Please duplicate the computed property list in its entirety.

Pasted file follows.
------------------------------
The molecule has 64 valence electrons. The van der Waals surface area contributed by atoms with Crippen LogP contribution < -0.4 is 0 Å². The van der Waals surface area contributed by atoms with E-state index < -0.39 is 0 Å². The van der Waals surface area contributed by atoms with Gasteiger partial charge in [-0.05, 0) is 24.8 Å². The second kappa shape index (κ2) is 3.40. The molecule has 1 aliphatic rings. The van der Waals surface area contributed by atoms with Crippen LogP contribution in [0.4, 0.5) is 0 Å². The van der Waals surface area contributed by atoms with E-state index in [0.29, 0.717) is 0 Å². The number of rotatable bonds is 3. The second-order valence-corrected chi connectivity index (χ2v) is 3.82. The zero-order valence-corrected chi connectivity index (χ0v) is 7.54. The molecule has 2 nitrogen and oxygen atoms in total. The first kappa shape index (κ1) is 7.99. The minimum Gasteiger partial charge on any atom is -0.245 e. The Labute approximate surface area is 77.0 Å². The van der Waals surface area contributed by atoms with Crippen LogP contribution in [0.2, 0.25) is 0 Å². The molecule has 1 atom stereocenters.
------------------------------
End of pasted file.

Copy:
The molecule has 64 valence electrons. The van der Waals surface area contributed by atoms with Crippen LogP contribution < -0.4 is 0 Å². The van der Waals surface area contributed by atoms with E-state index < -0.39 is 0 Å². The van der Waals surface area contributed by atoms with Gasteiger partial charge in [-0.05, 0) is 24.8 Å². The second kappa shape index (κ2) is 3.40. The molecule has 1 aliphatic rings. The van der Waals surface area contributed by atoms with Crippen LogP contribution in [0.4, 0.5) is 0 Å². The van der Waals surface area contributed by atoms with E-state index in [0.29, 0.717) is 0 Å². The number of rotatable bonds is 3. The second-order valence-corrected chi connectivity index (χ2v) is 3.82. The zero-order valence-corrected chi connectivity index (χ0v) is 7.54. The molecule has 2 nitrogen and oxygen atoms in total. The first kappa shape index (κ1) is 7.99. The minimum Gasteiger partial charge on any atom is -0.245 e. The Labute approximate surface area is 77.0 Å². The van der Waals surface area contributed by atoms with Crippen LogP contribution in [0.2, 0.25) is 0 Å². The molecule has 1 atom stereocenters.